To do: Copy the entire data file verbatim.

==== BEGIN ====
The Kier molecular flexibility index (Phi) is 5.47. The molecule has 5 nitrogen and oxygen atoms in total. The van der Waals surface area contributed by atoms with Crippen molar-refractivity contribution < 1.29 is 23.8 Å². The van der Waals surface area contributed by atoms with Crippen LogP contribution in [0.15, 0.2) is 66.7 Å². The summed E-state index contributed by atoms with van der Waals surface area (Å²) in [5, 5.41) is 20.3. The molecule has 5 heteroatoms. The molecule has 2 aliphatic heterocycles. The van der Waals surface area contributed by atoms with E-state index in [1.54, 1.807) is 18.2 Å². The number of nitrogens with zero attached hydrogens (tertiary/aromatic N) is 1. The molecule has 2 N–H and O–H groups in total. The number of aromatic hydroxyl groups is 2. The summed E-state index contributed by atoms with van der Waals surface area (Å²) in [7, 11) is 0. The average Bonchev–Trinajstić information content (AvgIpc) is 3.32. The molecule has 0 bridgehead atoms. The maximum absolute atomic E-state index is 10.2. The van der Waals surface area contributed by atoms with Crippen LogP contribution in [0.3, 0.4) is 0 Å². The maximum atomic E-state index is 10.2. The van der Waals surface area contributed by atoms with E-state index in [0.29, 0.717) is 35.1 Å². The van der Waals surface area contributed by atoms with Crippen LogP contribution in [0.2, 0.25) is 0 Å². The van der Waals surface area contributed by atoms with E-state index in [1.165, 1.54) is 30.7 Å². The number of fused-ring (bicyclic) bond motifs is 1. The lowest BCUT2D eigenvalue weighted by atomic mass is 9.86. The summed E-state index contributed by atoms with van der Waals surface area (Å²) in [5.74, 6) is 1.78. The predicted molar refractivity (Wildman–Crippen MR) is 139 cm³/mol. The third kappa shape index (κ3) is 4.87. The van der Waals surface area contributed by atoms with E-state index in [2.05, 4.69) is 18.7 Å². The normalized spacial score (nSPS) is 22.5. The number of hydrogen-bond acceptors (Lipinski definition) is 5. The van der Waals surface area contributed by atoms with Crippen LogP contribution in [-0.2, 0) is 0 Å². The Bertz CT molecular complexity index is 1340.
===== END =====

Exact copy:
The Kier molecular flexibility index (Phi) is 5.47. The molecule has 5 nitrogen and oxygen atoms in total. The van der Waals surface area contributed by atoms with Crippen molar-refractivity contribution < 1.29 is 23.8 Å². The van der Waals surface area contributed by atoms with Crippen LogP contribution in [0.15, 0.2) is 66.7 Å². The summed E-state index contributed by atoms with van der Waals surface area (Å²) in [5, 5.41) is 20.3. The molecule has 5 heteroatoms. The molecule has 2 aliphatic heterocycles. The van der Waals surface area contributed by atoms with E-state index in [1.54, 1.807) is 18.2 Å². The number of nitrogens with zero attached hydrogens (tertiary/aromatic N) is 1. The molecule has 2 N–H and O–H groups in total. The number of aromatic hydroxyl groups is 2. The summed E-state index contributed by atoms with van der Waals surface area (Å²) in [7, 11) is 0. The average Bonchev–Trinajstić information content (AvgIpc) is 3.32. The molecule has 0 bridgehead atoms. The maximum absolute atomic E-state index is 10.2. The van der Waals surface area contributed by atoms with Crippen LogP contribution in [0.3, 0.4) is 0 Å². The maximum atomic E-state index is 10.2. The van der Waals surface area contributed by atoms with E-state index in [0.29, 0.717) is 35.1 Å². The van der Waals surface area contributed by atoms with Crippen LogP contribution in [0.2, 0.25) is 0 Å². The van der Waals surface area contributed by atoms with E-state index in [1.165, 1.54) is 30.7 Å². The number of fused-ring (bicyclic) bond motifs is 1. The lowest BCUT2D eigenvalue weighted by atomic mass is 9.86. The summed E-state index contributed by atoms with van der Waals surface area (Å²) in [5.74, 6) is 1.78. The predicted molar refractivity (Wildman–Crippen MR) is 139 cm³/mol. The third kappa shape index (κ3) is 4.87. The van der Waals surface area contributed by atoms with E-state index in [2.05, 4.69) is 18.7 Å². The normalized spacial score (nSPS) is 22.5. The number of hydrogen-bond acceptors (Lipinski definition) is 5. The van der Waals surface area contributed by atoms with Crippen LogP contribution in [-0.2, 0) is 0 Å². The Bertz CT molecular complexity index is 1340.